Thus, the call for “relief.”  Essentially, plan sponsors are asking Congress to allow them to take a pass on meeting their funding obligations (and basically kicking the can down the road to another year).  Doing so, they say, will free up much needed cash to meet other obligations.  The two other uses for the cash most frequently mentioned are to avoid layoffs and to promote investment.  It is therefore argued that funding relief will be an effective economic stimulus.  (Isn’t it interesting how everything looks like a nail when you are holding a hammer?)

 

On the first question, I am unaware of any empirical evidence showing a link between mandatory pension contributions and employment.  On the second point, there is a very nice paper by my friend Josh Rauh (now at Northwestern University) showing that when firms are required to make contributions to their pension funds, they reduce investment (as measured by capital expenditures).

 

Despite these rationale, I remain highly skeptical of the wisdom of funding relief.  My skepticism arises for 4 primary reasons.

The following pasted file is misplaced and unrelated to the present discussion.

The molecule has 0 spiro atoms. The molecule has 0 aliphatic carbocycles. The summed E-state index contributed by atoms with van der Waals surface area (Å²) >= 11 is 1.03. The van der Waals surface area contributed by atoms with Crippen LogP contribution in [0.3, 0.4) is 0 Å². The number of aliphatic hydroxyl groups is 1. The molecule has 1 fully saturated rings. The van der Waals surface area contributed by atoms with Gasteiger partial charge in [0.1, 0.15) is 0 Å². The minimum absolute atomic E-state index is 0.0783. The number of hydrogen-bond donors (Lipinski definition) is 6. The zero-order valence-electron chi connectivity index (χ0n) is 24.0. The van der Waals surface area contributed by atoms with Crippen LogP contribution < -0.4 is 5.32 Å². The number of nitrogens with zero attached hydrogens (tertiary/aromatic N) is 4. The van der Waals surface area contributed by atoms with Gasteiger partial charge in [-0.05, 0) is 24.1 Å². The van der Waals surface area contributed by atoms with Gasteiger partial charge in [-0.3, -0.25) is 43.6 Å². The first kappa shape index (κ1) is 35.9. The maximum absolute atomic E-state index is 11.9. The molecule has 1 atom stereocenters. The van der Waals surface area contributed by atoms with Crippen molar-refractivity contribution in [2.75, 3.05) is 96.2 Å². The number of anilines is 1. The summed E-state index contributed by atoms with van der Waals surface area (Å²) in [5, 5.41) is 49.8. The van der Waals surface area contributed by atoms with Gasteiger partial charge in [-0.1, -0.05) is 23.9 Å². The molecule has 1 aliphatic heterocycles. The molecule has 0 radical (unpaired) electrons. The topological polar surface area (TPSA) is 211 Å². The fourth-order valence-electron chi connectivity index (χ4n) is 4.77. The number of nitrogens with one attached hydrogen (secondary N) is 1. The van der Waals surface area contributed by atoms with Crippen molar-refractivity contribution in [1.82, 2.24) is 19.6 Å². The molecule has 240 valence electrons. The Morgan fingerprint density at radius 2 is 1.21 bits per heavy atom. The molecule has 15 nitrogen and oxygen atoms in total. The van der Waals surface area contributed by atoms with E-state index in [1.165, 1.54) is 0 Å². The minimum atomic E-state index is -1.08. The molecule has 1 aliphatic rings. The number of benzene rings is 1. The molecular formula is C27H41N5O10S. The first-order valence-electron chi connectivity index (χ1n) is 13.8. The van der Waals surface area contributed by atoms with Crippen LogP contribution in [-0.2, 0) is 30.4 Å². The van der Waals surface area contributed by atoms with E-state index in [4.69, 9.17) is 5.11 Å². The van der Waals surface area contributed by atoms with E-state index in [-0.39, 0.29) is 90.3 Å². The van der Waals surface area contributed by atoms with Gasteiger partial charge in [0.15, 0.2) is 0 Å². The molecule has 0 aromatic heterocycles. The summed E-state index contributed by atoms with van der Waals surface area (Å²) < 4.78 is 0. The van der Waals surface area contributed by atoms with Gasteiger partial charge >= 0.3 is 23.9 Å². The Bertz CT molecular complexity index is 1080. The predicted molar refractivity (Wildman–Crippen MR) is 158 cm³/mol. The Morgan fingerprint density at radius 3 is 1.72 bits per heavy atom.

1. While I accept the notion that freeing up internal cash may be useful during a period in which external financial markets are frozen, it is not at all clear that funding relief is a useful way to go about it. First, there is no guarantee that Rauh’s results will hold up in a period in which “cash is king.”  Instead, firms may just sit on the cash to provide a safety cushion.  Second, DB plan sponsors strike me as precisely the *wrong* set of firms to target for relief.  Why?  Because they almost surely have lower growth opportunities than other sectors (keep in mind these plans are concentrated in “old economy” firms).  And because these are precisely the firms where assets are most tangible (and thus less susceptible to the information problems that are often used to explain the advantage of internal over external financing).  If we think firms are being prevented from taking on good investments due to problems in the credit market, I’d much rather see us take steps to provide access to credit directly, rather than directing towards an arbitrary subset of firms.